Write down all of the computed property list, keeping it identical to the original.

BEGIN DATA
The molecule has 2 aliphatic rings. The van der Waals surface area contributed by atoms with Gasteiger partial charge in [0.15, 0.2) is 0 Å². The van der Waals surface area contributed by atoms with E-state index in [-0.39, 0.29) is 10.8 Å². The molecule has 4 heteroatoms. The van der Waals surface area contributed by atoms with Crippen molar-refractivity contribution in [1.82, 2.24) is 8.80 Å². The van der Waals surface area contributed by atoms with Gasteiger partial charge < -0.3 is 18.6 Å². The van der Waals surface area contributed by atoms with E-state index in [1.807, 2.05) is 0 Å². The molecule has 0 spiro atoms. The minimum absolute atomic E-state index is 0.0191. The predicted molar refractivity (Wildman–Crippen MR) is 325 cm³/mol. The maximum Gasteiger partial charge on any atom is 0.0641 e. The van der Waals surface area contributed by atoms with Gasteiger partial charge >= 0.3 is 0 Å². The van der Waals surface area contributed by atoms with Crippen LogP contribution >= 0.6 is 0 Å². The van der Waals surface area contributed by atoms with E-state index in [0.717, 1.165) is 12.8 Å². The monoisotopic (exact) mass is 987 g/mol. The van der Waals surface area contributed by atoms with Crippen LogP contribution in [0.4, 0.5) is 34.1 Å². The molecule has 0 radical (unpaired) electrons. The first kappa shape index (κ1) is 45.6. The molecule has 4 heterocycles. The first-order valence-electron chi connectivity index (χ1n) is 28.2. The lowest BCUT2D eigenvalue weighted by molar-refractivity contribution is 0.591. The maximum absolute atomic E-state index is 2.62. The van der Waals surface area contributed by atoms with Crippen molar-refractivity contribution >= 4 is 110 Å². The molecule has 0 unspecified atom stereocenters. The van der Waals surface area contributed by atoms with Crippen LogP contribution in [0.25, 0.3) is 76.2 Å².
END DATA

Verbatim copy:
The molecule has 2 aliphatic rings. The van der Waals surface area contributed by atoms with Gasteiger partial charge in [0.15, 0.2) is 0 Å². The van der Waals surface area contributed by atoms with E-state index in [-0.39, 0.29) is 10.8 Å². The molecule has 4 heteroatoms. The van der Waals surface area contributed by atoms with Crippen molar-refractivity contribution in [1.82, 2.24) is 8.80 Å². The van der Waals surface area contributed by atoms with Gasteiger partial charge < -0.3 is 18.6 Å². The van der Waals surface area contributed by atoms with E-state index in [1.807, 2.05) is 0 Å². The molecule has 0 spiro atoms. The minimum absolute atomic E-state index is 0.0191. The predicted molar refractivity (Wildman–Crippen MR) is 325 cm³/mol. The maximum Gasteiger partial charge on any atom is 0.0641 e. The van der Waals surface area contributed by atoms with Gasteiger partial charge >= 0.3 is 0 Å². The van der Waals surface area contributed by atoms with Crippen LogP contribution >= 0.6 is 0 Å². The van der Waals surface area contributed by atoms with E-state index in [0.717, 1.165) is 12.8 Å². The monoisotopic (exact) mass is 987 g/mol. The van der Waals surface area contributed by atoms with Crippen LogP contribution in [0.4, 0.5) is 34.1 Å². The molecule has 0 radical (unpaired) electrons. The first kappa shape index (κ1) is 45.6. The molecule has 4 heterocycles. The first-order valence-electron chi connectivity index (χ1n) is 28.2. The lowest BCUT2D eigenvalue weighted by molar-refractivity contribution is 0.591. The maximum absolute atomic E-state index is 2.62. The van der Waals surface area contributed by atoms with Crippen molar-refractivity contribution >= 4 is 110 Å². The molecule has 0 unspecified atom stereocenters. The van der Waals surface area contributed by atoms with Crippen LogP contribution in [0.25, 0.3) is 76.2 Å².